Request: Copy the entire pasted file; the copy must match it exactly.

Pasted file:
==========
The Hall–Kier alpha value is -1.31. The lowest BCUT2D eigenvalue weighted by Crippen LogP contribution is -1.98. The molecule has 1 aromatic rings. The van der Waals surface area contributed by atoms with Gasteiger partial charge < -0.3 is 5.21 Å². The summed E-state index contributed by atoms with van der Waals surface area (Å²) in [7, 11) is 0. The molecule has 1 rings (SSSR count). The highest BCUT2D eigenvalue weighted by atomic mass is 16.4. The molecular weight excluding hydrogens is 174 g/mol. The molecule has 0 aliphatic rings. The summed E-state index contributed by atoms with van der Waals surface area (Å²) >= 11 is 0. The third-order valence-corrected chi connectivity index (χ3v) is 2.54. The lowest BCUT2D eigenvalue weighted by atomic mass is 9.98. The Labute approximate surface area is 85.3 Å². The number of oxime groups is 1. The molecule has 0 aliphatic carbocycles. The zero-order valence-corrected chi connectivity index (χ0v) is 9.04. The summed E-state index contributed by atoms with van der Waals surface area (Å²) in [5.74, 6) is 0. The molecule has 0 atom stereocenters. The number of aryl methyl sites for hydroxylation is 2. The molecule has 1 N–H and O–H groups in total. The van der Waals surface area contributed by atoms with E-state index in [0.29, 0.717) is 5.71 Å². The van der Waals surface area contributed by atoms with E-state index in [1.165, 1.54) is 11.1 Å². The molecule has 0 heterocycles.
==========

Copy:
The Hall–Kier alpha value is -1.31. The lowest BCUT2D eigenvalue weighted by Crippen LogP contribution is -1.98. The molecule has 1 aromatic rings. The van der Waals surface area contributed by atoms with Gasteiger partial charge < -0.3 is 5.21 Å². The summed E-state index contributed by atoms with van der Waals surface area (Å²) in [7, 11) is 0. The molecule has 1 rings (SSSR count). The highest BCUT2D eigenvalue weighted by atomic mass is 16.4. The molecular weight excluding hydrogens is 174 g/mol. The molecule has 0 aliphatic rings. The summed E-state index contributed by atoms with van der Waals surface area (Å²) >= 11 is 0. The third-order valence-corrected chi connectivity index (χ3v) is 2.54. The lowest BCUT2D eigenvalue weighted by atomic mass is 9.98. The Labute approximate surface area is 85.3 Å². The number of oxime groups is 1. The molecule has 0 aliphatic carbocycles. The zero-order valence-corrected chi connectivity index (χ0v) is 9.04. The summed E-state index contributed by atoms with van der Waals surface area (Å²) in [5.74, 6) is 0. The molecule has 0 atom stereocenters. The number of aryl methyl sites for hydroxylation is 2. The molecule has 1 N–H and O–H groups in total. The van der Waals surface area contributed by atoms with E-state index in [0.29, 0.717) is 5.71 Å². The van der Waals surface area contributed by atoms with E-state index in [1.165, 1.54) is 11.1 Å². The molecule has 0 heterocycles.